Endstopped And Runon Stanzas

Let's define them: When a punctuation mark, usually a period, appears at the end of a line, the line is end-stopped. In other words, the reader is forced to take a pause before continuing to the next line. That pause is even greater when the last line of a stanza is end-stopped, because the reader must take two pauses —one for the end-stopped line and another for the white space that follows. When no punctuation mark appears at the end of a line, the line is called enjambed or run-on. Now the reader freely continues from one line to the next, without much of a pause. When the last line of a stanza is run-on, however, the reader hesitates momentarily to span the white space between stanzas.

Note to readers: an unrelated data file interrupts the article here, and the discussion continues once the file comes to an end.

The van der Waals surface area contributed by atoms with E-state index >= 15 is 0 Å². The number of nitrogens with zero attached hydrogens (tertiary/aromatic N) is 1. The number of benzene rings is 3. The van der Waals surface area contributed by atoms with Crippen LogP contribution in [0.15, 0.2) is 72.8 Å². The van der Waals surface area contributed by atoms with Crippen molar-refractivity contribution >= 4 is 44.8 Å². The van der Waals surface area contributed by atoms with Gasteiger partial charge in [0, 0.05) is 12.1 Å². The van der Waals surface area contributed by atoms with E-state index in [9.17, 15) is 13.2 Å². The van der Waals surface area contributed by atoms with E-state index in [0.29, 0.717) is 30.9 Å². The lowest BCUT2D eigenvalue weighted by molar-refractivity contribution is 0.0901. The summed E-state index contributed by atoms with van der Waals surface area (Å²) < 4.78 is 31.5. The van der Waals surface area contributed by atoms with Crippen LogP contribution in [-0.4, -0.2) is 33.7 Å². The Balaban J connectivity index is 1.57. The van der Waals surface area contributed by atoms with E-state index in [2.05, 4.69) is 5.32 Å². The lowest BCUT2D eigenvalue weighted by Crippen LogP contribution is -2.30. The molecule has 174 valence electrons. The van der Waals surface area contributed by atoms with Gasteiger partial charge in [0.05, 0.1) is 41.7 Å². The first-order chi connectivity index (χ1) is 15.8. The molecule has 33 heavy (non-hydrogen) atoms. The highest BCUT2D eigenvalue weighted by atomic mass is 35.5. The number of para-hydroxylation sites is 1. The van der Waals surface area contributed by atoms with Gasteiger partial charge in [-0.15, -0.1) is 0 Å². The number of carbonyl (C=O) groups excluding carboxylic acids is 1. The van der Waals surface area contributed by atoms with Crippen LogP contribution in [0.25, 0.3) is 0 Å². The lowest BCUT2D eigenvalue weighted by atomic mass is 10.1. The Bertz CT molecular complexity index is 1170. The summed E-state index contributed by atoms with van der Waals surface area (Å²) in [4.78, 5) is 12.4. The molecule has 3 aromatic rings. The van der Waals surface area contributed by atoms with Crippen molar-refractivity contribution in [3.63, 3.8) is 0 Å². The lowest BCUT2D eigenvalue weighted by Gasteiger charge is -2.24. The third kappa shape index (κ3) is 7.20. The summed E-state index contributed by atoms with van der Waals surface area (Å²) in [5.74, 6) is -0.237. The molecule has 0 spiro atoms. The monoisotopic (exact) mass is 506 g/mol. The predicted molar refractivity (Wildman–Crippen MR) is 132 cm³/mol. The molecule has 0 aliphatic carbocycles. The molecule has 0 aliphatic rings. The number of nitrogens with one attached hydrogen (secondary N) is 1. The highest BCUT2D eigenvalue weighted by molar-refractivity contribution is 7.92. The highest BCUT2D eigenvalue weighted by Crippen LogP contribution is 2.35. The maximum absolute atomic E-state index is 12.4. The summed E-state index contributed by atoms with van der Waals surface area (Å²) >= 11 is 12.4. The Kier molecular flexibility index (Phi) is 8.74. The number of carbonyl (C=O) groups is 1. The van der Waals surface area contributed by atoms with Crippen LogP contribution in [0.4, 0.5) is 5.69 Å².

An end-stopped stanza is especially effective if the poet wants to suggest memories punctuated, as it were, by long pauses or shifts in time. To illustrate, let's consider an early Bruce Weigl poem from his book A Romance (University of Pittsburgh Press, 1979):

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